(3 out of 5 stars)
"I'm not especially enjoying Plat Du Jour. After Bodily Functions and Goodbye Swingtime, I really feel disappointment when hearing the direction Matthew has gone in with this LP. Most of it feels like background electronica I might hear while viewing a musical documentary like a collage of scenes spliced together in an art film or something by Nils Peter Molvaer.
After hearing Roisin Murphy's new album I though for sure that Herbert's next LP would be revolutionary, something that set the stage for a new genre that fully mixed electronic music with the syncopation and sound of 20's & 30's ragtime/swing. Unfortunately (in his own work) Herbert no longer seems to be championing the sound that made his production immediately recognizeable.
It's every artist's right to evolve, even if it's not in the direction some of their fans hope for. For those of you who identify with the sound I alluded to above (and who loved Roisin's "Ruby Blue") there are a couple artists that i think exude qualities that make up the Herbert sound. Unfortunately they are listed only on Amazon's French site, but you can still have a listen (and have them imported): One of my favorites is an artist called Nôze. Their album "Craft Sounds and Voices" is awesome: www.amazon.fr/exec/obidos/ASIN/B00081TXTK/
For those of you that love smoother vocals in the forefront, try French singer Camille's album "le fil" she uses organic samples of her own voice throughout the CD with electronic and folk influences. www.amazon.fr/exec/obidos/ASIN/B0007DAYBA/.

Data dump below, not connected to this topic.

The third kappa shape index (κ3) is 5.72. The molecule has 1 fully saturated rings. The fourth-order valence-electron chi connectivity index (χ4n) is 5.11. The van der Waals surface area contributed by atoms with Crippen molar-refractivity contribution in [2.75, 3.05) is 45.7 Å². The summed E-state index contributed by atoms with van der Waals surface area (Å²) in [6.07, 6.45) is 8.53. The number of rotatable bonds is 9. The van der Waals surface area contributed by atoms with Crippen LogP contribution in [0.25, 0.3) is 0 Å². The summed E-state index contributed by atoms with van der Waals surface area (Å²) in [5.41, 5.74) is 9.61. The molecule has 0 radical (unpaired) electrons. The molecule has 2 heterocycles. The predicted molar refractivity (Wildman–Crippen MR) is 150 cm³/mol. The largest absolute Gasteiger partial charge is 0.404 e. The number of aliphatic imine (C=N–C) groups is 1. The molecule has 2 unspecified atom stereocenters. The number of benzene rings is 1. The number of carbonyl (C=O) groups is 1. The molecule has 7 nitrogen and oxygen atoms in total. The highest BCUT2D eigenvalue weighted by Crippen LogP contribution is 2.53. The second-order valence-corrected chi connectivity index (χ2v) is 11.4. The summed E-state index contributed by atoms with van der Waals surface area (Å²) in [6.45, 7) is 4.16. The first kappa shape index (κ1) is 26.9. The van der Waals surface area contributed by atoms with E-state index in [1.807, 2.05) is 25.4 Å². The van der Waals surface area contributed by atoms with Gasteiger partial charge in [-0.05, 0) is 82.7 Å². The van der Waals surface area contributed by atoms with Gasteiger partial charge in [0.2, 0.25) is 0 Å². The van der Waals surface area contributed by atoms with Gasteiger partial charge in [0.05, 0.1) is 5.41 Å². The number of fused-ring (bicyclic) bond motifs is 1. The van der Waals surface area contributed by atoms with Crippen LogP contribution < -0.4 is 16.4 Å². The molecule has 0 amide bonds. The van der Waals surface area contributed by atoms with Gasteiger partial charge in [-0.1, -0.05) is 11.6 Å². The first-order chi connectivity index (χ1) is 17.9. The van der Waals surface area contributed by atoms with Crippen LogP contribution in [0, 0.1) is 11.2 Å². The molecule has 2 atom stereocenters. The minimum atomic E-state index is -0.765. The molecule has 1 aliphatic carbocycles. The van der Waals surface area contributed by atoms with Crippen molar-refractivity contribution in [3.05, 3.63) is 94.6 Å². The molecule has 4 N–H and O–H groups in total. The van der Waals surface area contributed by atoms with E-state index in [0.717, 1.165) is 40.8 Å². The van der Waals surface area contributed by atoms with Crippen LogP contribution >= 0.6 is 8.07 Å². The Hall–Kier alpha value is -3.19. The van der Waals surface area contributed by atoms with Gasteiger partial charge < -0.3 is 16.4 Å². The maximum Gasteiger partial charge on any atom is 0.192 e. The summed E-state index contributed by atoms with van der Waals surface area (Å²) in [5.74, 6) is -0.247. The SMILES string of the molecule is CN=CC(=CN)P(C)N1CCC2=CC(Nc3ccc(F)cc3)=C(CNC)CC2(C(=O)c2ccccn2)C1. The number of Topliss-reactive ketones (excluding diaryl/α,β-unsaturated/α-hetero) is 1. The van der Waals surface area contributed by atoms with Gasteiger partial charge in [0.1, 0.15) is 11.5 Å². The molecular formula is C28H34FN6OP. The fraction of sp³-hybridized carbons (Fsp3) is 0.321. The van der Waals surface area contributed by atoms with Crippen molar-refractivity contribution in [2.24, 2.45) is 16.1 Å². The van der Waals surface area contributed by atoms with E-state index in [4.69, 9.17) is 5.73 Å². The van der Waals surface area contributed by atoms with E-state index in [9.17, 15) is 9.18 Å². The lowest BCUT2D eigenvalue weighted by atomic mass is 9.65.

Tuck into this
A. J. M. Mcdonald | the hague | 10/03/2006
(3 out of 5 stars)
"Plat de Jour is a concept album, the concept being the appallingly brutal way that much of what we eat is produced. It's the musical version of Jamie Oliver's School Dinners. Given that most of these songs are instrumentals, unless you are lucky enjoy to possess ears that are able to distinguish between, say, the sound of 30,000 broiler chickens in a barn and that of 24,000 minute old chicks in one room of a commercial hackery, you will have to rely on the sleeve notes to fully discern what is truly Mr. Herbert's intention behind these great sounds. Who would have thought that the sound of bottled water would be so effervescent? To be fully appreciated, though, Matthew's concept had to be experienced live. I was lucky enough to see Plat de Jour being performed twice, and what fantastic performances they were. Apart from Matthew's loops, most of the sounds were produced by musicians playing various types of food and packaging. And Matthew certainly had the right idea in sitting down during the concert to tuck into a meal. In case you had failed to grasp Matthew's concept, the point was emphasised by some really very amusing video footage, Matthew driving in a tank over a recreation of the meal that Nigella Lawson cooked for Tony Blair and George Bush being a highlight. The best tunes here are the truncated life of a modern industrial chicken, these branded waters, sugar, celebrity, an apple a day and the nine seeds of navdanya. I'd order it"